The analysis showed that the bite was made by a woman, said Shepard. There was no match for the swabbed DNA in CODIS, the Combined DNA Index System.
Shepard reconsidered the idea about the duo in the suspected burglary gone bad. Were they a contemporary Bonnie and Clyde?
Applying that theory to burglary teams made up of a man and a woman active in 1986 didn’t yield immediate results.
Sherri Rasmussen's case and the "Grim Sleeper"
At this point, the cold case unit was assigned to work with a task force to track down the “Grim Sleeper” serial killer terrorizing Los Angeles.
Rasmussen’s case was shelved. “I thought that the crime would never be solved,” said Rasmussen’s sister Teresa Lane.
Then in 2009, L.A. homicides were down and Rasmussen’s case was reopened. Investigators questioned the burglary gone bad theory.
One reason was because Rasmussen’s condo was in the middle of the complex. Most robbers target homes on the outer edge. Except for the car, no valuables were touched.
“All of this together suggested that this was actually an interpersonal crime that someone tried to cover up as a staged burglary,” said Safarik.
Investigators focused on women in Rasmussen’s life. Her mother and sisters gave DNA samples and were eliminated as suspects.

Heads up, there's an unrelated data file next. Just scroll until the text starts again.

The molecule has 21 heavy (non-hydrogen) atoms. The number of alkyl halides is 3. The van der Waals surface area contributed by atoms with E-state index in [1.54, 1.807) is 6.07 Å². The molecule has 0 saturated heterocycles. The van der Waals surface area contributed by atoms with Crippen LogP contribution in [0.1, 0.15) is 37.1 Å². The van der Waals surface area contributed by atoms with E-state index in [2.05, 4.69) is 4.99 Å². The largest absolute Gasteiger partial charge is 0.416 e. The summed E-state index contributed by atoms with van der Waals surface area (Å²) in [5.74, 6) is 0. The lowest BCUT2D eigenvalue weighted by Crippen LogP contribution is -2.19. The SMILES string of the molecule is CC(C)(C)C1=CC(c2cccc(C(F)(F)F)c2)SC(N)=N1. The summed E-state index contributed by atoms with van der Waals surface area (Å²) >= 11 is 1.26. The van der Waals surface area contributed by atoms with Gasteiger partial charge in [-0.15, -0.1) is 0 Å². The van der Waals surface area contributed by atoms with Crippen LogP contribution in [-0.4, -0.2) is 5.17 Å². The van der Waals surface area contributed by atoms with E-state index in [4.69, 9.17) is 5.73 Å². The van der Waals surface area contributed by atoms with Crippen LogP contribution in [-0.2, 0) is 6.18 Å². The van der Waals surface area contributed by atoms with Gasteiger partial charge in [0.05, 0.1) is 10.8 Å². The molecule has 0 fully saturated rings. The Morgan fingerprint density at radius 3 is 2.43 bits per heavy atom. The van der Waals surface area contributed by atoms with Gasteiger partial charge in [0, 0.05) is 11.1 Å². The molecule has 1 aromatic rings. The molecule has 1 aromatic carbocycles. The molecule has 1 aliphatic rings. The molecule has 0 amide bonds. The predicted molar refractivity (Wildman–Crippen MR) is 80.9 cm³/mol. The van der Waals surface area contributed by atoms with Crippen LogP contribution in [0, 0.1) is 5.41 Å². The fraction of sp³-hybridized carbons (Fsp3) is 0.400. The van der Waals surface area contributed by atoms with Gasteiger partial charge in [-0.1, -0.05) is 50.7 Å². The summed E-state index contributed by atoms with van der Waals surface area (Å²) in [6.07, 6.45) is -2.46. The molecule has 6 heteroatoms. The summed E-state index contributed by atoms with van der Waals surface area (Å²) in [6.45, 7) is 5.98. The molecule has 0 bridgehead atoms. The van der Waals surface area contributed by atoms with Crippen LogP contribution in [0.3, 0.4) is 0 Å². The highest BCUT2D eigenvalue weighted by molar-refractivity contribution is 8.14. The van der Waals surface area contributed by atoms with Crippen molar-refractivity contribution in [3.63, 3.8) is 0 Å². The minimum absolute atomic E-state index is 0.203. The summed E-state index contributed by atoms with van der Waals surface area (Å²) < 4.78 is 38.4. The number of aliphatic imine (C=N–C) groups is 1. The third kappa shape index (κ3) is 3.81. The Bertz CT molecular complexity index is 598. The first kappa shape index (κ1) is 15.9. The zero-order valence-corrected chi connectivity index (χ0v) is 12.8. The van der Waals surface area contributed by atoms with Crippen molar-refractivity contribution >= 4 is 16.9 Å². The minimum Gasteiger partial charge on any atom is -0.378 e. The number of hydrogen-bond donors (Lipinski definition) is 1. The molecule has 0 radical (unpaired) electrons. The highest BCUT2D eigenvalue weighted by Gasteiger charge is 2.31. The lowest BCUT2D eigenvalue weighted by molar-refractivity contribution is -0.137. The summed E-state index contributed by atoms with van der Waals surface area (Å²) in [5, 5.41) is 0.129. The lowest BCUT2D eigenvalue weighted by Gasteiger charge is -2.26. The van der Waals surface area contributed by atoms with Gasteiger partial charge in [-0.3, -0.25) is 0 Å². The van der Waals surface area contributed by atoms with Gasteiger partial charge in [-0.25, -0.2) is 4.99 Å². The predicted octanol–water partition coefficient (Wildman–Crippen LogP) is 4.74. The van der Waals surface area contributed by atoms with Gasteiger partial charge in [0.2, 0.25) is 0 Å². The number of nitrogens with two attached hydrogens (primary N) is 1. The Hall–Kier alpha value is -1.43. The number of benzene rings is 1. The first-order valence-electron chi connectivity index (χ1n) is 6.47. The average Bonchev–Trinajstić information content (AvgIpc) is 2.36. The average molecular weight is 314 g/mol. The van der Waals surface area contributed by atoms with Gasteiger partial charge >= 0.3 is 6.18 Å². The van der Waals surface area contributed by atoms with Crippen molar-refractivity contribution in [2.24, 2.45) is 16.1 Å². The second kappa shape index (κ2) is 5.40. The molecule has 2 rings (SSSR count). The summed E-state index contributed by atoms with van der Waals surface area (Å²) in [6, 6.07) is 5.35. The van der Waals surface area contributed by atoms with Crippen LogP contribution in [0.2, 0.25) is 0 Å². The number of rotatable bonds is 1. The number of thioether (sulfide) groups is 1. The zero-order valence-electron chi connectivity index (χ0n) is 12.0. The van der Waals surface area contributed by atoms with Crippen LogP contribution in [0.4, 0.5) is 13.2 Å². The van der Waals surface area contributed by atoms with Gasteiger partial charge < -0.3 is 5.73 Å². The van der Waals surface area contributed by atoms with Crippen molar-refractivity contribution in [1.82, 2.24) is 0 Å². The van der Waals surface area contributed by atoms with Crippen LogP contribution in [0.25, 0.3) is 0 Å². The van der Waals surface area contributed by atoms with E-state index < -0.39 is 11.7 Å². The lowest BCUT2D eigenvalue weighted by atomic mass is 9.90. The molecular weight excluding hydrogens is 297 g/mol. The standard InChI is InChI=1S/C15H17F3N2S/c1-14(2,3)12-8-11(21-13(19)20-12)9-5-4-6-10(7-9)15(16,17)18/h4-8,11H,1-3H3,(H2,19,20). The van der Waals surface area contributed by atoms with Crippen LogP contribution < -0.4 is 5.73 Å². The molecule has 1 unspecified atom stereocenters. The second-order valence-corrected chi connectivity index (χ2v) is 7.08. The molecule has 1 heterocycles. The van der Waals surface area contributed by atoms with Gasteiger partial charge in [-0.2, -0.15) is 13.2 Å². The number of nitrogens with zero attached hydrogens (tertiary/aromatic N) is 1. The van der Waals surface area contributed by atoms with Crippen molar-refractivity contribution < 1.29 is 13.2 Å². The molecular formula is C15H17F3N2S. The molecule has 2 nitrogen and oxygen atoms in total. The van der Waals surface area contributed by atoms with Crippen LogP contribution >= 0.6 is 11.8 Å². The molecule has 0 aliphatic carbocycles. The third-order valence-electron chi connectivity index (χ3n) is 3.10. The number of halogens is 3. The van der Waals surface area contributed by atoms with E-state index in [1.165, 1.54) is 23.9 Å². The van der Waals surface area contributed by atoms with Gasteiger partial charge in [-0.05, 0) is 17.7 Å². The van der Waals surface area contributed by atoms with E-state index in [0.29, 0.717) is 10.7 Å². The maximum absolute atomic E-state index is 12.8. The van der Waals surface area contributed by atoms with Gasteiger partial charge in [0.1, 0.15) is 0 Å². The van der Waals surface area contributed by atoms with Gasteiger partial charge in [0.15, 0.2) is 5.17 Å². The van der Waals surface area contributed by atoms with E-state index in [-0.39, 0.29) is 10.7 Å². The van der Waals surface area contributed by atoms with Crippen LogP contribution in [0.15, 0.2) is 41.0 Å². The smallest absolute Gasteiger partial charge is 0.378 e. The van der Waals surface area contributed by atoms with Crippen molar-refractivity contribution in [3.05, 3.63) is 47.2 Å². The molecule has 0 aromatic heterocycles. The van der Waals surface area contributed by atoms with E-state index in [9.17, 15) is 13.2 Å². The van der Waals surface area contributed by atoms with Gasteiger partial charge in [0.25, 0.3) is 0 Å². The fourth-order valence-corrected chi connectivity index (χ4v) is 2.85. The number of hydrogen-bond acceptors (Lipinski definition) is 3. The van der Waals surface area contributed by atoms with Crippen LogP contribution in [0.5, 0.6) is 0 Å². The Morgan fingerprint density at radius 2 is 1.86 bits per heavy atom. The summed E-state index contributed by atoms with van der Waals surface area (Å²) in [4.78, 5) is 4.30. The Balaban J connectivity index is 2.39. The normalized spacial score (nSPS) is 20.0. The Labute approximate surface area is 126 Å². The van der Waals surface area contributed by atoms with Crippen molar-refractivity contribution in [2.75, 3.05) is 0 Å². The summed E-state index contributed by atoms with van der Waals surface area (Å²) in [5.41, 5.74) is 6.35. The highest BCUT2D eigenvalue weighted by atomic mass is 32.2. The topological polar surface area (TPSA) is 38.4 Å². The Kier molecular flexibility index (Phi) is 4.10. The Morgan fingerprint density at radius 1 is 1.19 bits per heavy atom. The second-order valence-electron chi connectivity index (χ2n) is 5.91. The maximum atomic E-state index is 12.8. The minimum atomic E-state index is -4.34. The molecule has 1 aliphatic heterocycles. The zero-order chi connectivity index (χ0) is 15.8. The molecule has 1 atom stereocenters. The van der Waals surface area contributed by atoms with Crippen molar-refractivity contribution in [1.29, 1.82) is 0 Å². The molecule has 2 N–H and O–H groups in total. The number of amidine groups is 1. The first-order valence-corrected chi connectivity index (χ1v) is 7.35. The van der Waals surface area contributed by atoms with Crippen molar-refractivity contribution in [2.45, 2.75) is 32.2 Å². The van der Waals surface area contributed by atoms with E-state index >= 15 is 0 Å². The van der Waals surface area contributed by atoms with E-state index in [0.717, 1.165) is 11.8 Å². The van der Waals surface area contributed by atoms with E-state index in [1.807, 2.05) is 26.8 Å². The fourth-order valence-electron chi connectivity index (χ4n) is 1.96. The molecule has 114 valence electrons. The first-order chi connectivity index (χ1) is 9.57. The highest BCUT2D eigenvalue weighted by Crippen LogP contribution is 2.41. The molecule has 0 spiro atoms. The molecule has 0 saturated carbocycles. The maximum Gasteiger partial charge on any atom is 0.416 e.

“There was also John Ruetten’s ex-girlfriend that he had told them about right after the murder,” said Presby.
Twenty-three years after Rasmussen’s murder, investigators spoke to Ruetten again, who had remarried. In the follow-up interview, he told detectives that he was never in love with the ex-girlfriend from college, but believed she was in love with him.
When the ex learned that he was engaged to Rasmussen, she had asked to see him and expressed her feelings. “She said, ‘Can we be intimate one more time?,’” said Presby.
LAPD Detective Stephanie Lazarus emerges as a suspect
They had sex, added Presby, but it changed nothing. Ruetten then revealed to investigators that the woman, Stephanie Lazarus, was a veteran LAPD detective.